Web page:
4 See below for a more precise explanation of the bifurcation of purity in these scholars’ thinking.
5 Fonrobert, Charlotte Elisheva, Menstrual Purity: Rabbinic and Christian Reconstructions of Biblical Gender (Contraversions: Jews and Other Differences; Stanford, Calif.: Stanford University Press, 2000)Google Scholar.
7 See Douglas's critiques of previous anthropological treatments of purity in scholars such as Eliade, Frazer, and Robertson-Smith: Purity and Danger, 7–28. For two critiques of Douglas's approach relevant to this article, see: Jacob Neusner, The Idea of Purity in Ancient Judaism: The Haskell Lectures, 1972–1973 (Studies in Judaism in Late Antiquity 1; Leiden: Brill, 1973) and Klawans, Impurity, 7–10, the latter of which will be discussed below. See also Douglas's own critiques of Purity and Danger in Leviticus as Literature (Oxford: Oxford University Press, 1999), as well as the articles in vol. 8 of the Journal of Hebrew Scriptures, originally presented at the International Meeting of the SBL in July 2007.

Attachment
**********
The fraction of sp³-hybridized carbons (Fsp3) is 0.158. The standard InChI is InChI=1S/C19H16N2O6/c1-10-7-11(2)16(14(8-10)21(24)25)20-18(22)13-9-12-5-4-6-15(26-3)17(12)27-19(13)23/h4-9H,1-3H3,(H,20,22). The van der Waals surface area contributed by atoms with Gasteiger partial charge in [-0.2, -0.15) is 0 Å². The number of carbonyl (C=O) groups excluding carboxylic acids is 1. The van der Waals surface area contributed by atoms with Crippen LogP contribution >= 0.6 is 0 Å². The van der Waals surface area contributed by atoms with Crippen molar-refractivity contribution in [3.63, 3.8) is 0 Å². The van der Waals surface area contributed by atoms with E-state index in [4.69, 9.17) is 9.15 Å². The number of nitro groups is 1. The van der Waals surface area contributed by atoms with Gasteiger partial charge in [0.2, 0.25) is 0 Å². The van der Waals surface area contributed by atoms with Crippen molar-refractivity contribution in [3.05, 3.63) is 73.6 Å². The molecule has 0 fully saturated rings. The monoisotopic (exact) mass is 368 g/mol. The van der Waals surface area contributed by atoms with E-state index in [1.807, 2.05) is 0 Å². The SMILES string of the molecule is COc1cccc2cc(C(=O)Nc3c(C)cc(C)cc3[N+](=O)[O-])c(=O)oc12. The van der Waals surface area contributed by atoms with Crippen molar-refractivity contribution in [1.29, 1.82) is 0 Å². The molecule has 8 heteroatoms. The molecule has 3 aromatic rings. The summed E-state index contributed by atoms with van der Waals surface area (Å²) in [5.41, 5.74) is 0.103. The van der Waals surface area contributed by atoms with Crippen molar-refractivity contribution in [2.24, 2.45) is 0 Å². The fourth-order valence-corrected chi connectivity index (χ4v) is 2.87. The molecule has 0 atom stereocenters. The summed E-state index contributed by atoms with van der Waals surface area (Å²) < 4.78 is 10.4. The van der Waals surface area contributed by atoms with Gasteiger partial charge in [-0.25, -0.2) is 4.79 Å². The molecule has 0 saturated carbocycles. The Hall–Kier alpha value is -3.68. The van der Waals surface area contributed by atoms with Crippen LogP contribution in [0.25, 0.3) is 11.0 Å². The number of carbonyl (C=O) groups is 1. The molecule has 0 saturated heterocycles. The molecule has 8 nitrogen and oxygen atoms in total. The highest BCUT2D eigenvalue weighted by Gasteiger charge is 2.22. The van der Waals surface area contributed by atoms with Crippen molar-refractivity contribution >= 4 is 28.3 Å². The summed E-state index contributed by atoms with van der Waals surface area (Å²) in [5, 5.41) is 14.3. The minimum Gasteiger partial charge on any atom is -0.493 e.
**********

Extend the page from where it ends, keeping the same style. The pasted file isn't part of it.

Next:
8 Douglas, Purity and Danger, 133.
9 See, for example, Maccoby, Ritual and Morality, and Himmelfarb, “Sin and Impurity,” 13 (the latter with regard only to P, but not to H).
10 Büchler, Adolph, Studies in Sin and Atonement in the Rabbinic Literature of the First Century (London: Oxford University Press, 1928)Google Scholar.
11 Frymer-Kensky, “Pollution, Purification, and Purgation”; Wright, “Spectrum.”
12 Klawans, Impurity, 22–26.
15 Douglas, Purity and Danger, 129–39.